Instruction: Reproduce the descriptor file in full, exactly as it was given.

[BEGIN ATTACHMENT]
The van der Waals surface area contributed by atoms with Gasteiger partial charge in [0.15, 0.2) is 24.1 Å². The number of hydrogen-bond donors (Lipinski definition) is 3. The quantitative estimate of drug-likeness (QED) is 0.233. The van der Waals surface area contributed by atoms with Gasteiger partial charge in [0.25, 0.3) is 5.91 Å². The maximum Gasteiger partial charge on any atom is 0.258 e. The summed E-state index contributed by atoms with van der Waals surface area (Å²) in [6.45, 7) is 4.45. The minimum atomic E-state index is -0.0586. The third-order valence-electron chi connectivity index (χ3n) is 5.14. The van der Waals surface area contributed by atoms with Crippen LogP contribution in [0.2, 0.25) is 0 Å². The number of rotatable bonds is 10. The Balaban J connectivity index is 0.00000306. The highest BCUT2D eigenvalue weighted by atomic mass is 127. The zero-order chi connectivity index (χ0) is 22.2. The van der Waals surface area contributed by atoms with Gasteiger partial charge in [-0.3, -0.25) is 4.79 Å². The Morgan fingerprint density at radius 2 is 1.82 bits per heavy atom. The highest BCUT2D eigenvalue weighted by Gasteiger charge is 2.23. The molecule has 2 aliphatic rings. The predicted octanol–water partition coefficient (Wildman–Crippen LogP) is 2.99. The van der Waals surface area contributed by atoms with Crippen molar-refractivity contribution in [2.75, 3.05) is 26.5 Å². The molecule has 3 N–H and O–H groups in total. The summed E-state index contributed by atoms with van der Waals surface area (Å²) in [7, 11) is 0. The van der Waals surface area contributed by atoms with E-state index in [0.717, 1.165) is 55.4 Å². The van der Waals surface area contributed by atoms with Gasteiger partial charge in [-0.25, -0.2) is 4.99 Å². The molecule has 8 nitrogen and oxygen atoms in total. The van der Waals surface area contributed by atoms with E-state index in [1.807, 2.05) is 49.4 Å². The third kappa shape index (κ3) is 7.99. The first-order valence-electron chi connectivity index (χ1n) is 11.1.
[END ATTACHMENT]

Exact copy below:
The van der Waals surface area contributed by atoms with Gasteiger partial charge in [0.15, 0.2) is 24.1 Å². The number of hydrogen-bond donors (Lipinski definition) is 3. The quantitative estimate of drug-likeness (QED) is 0.233. The van der Waals surface area contributed by atoms with Gasteiger partial charge in [0.25, 0.3) is 5.91 Å². The maximum Gasteiger partial charge on any atom is 0.258 e. The summed E-state index contributed by atoms with van der Waals surface area (Å²) in [6.45, 7) is 4.45. The minimum atomic E-state index is -0.0586. The third-order valence-electron chi connectivity index (χ3n) is 5.14. The van der Waals surface area contributed by atoms with Crippen LogP contribution in [0.2, 0.25) is 0 Å². The number of rotatable bonds is 10. The Balaban J connectivity index is 0.00000306. The highest BCUT2D eigenvalue weighted by atomic mass is 127. The zero-order chi connectivity index (χ0) is 22.2. The van der Waals surface area contributed by atoms with Gasteiger partial charge in [-0.3, -0.25) is 4.79 Å². The Morgan fingerprint density at radius 2 is 1.82 bits per heavy atom. The highest BCUT2D eigenvalue weighted by Gasteiger charge is 2.23. The molecule has 2 aliphatic rings. The predicted octanol–water partition coefficient (Wildman–Crippen LogP) is 2.99. The van der Waals surface area contributed by atoms with Crippen molar-refractivity contribution in [2.75, 3.05) is 26.5 Å². The molecule has 3 N–H and O–H groups in total. The summed E-state index contributed by atoms with van der Waals surface area (Å²) in [7, 11) is 0. The van der Waals surface area contributed by atoms with E-state index in [0.717, 1.165) is 55.4 Å². The van der Waals surface area contributed by atoms with Gasteiger partial charge in [-0.25, -0.2) is 4.99 Å². The molecule has 8 nitrogen and oxygen atoms in total. The van der Waals surface area contributed by atoms with E-state index in [1.807, 2.05) is 49.4 Å². The third kappa shape index (κ3) is 7.99. The first-order valence-electron chi connectivity index (χ1n) is 11.1.